Advanced Projects in Media and Visual Arts (Remote/In-Person*)

Fall 2020
Winter 2021
Spring 2021
Class Size: 29
Credits per quarter

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Taught by

painting, drawing, art history
Suree Towfighnia
documentary film

How do media and visual artists use their artform to comment on political and social structures? What role can the artist and artist communities play in times of social uncertainty?

In this advanced offering for media arts or visual arts, students will intimately examine how moving image and visual artists can respond to critical moments in time, often defining a period by their artistic response. This interdisciplinary program is for students interested in working individually or collaboratively on yearlong moving image or visual arts projects with the support of a learning community. The cohort model provides students with opportunities to produce creative work informed by research, theory, and historical context. The program is adaptable for statewide quarantine guidelines and will center on creative practices that model professional approaches and support the development of artist resiliency. Classes will consist of synchronous sessions led by faculty, media and visual arts' staff (in person or online), seminar discussions, experiential learning, hands-on practices, and critique sessions designed to advance students' understanding of their particular craft or discipline.

A central focus of the year is on professional practices and the development of critical skills to support a media and visual artist practice. Extensive theoretical and practical research, project development, experimentation, process, artist voice and community role will be emphasized.

Student research materials and writing, including research papers, grant writing, project sketches, script outlines, director/artist statements, etc., will be essential in supporting creative ideas. Students are expected to gain advanced production or artistic skills by building on existing skills developed through past academic work rather than undertaking wholly new areas of media production or visual arts. A wide range of moving image and visual arts projects and genres is possible, as long as the artist(s) demonstrate a strong foundation for potential success in that genre.

Past media arts students have created capstone work in participatory/interactive documentary, experimental film/video, experimental narrative, essayistic video, audio projects, animation, online series, mixed media installation, interactive Web installation, as well as traditional interview-based documentary. Visual arts students will work with visual arts faculty to design their own projects, complete visual research and write papers appropriate to their topics, share research, work intensively in their studio, produce small projects and a significant thematic body of work, and participate in demanding weekly critiques.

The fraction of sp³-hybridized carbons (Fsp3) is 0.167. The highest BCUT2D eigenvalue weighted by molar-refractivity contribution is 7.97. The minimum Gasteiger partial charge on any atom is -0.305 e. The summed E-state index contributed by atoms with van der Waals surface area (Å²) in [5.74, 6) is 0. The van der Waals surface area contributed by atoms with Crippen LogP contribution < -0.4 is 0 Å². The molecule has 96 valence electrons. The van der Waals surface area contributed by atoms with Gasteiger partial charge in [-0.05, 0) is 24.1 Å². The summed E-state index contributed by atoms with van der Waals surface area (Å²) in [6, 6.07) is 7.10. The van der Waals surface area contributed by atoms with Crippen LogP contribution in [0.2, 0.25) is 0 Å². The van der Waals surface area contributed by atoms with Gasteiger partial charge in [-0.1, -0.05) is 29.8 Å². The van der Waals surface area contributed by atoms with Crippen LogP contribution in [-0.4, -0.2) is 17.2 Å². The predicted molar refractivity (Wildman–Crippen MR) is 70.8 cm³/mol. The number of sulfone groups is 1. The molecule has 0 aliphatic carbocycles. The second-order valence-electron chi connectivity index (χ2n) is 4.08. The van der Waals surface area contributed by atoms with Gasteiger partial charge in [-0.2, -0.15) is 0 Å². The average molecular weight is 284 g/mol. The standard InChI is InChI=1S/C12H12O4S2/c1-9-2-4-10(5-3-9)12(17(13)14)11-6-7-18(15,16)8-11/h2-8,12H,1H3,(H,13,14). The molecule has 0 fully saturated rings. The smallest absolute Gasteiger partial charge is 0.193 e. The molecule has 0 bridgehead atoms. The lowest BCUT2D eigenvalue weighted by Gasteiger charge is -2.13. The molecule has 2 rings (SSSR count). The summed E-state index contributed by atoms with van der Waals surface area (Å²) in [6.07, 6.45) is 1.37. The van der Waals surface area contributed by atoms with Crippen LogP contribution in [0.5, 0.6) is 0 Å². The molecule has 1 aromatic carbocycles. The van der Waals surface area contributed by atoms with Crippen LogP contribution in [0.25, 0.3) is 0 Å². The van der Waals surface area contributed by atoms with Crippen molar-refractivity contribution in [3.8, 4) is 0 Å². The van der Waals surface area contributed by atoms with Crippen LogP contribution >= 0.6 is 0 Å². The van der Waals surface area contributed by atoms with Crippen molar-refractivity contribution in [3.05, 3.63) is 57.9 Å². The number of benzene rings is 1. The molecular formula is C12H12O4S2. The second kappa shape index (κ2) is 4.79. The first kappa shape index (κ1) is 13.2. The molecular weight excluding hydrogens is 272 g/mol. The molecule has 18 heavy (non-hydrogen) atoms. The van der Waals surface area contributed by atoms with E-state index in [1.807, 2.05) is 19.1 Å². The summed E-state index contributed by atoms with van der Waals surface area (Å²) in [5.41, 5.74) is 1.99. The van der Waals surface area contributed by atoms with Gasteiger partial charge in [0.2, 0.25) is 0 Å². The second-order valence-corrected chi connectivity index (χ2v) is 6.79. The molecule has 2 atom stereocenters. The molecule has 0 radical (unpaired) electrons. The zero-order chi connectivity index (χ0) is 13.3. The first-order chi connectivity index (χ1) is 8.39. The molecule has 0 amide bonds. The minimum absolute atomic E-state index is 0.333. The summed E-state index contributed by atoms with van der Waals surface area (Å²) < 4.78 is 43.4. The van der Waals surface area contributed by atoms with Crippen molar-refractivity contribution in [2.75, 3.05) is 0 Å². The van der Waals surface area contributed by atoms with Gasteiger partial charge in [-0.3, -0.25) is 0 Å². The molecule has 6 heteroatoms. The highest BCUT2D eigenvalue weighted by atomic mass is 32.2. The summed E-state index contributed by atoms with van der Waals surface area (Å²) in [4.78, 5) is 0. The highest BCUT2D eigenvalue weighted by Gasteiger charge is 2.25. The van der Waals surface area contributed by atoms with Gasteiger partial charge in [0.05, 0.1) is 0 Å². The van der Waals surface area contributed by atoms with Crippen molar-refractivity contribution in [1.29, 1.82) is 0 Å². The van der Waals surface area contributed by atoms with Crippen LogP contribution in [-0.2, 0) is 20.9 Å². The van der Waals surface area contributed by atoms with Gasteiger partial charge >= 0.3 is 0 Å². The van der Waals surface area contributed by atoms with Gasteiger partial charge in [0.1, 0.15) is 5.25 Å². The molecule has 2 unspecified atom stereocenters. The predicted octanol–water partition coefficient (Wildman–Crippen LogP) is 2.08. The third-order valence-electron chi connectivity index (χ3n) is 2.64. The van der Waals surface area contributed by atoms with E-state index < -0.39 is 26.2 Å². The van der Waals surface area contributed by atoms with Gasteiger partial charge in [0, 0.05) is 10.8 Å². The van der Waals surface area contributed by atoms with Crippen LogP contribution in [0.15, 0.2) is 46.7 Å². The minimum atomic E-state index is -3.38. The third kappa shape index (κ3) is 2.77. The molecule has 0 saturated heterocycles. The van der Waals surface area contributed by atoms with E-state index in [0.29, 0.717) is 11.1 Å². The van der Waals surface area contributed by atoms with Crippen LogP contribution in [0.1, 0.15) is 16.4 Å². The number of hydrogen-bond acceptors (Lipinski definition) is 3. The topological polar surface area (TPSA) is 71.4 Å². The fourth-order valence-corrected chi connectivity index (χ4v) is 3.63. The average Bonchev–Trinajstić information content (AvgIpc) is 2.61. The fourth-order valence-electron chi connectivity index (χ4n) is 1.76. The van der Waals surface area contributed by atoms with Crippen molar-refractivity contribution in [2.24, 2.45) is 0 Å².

Beyond individual media or visual art making, students will participate in professional development workshops to support their artistic process and practice, gain skills needed to navigate a future in graduate school or an internship, and their success as a working artist in media or visual arts.

Participants will work closely with their media or visual arts co-faculty and each other throughout the year as co-learners and collaborators, collectively shaping the learning community and studio practice. Fall and winter quarters will involve periods of reflection, research, and idea development, including a three-day retreat for concentrated work, visits to artist studios and festivals, and dedicated time to produce projects. In spring, students will complete their capstone work and participate in producing a public screening or gallery show of their work. In keeping with a professional practice and real world model, program activities will reflect concern for student, staff and faculty safety and will be adjusted accordingly.

This program requires an application and links to previous work (see link in the sidebar). For visual arts students: previous college-level visual arts studies are required and previous college-level art history studies are strongly encouraged. For media arts students: prior completion of Mediaworks or equivalent theory to practice work is required. Selection criteria will be based on experience in the media or visual arts, strength of application and portfolio, and feasibility of project. Only complete applications will be considered.

To successfully participate in this program students need access to reliable internet and a computer capable of running Creative Suites (if campus labs are unavailable) and a controllable workspace. Students should expect to spend 10 hours per week in synchronous meetings using Zoom, Canvas and other media and art platforms. Students will have access to alternatives to synchronous (in person or remote) participation if conditions require.

*If conditions allow the following activities will be held in person: art studio, media lab, and outdoor on-campus activities. 


Credits per quarter

Online learning:
  • Fall Hybrid Online Learning - This offering delivers 50 - 74% of its instruction online, rather than via face-to-face contact between you and your instructors.
  • Winter and Spring: Enhanced Online Learning - This offering requires access to web-based tools, but use of these tools does not displace any face-to-face instruction.

$250 in fall for media storage/hard drives, online subscriptions, or conference/festival admission; $500 in winter for an overnight field trip/retreat and professional workshop/festival and $200 in spring for an overnight field trip/retreat.

Class Standing: Junior–Senior
Class Size: 29

Scheduled for: Day

Final schedule and room assignments:

First meeting:

Thursday, January 7, 2021 - 10:00 am
LIB 1540 - Workshop

Located in: Olympia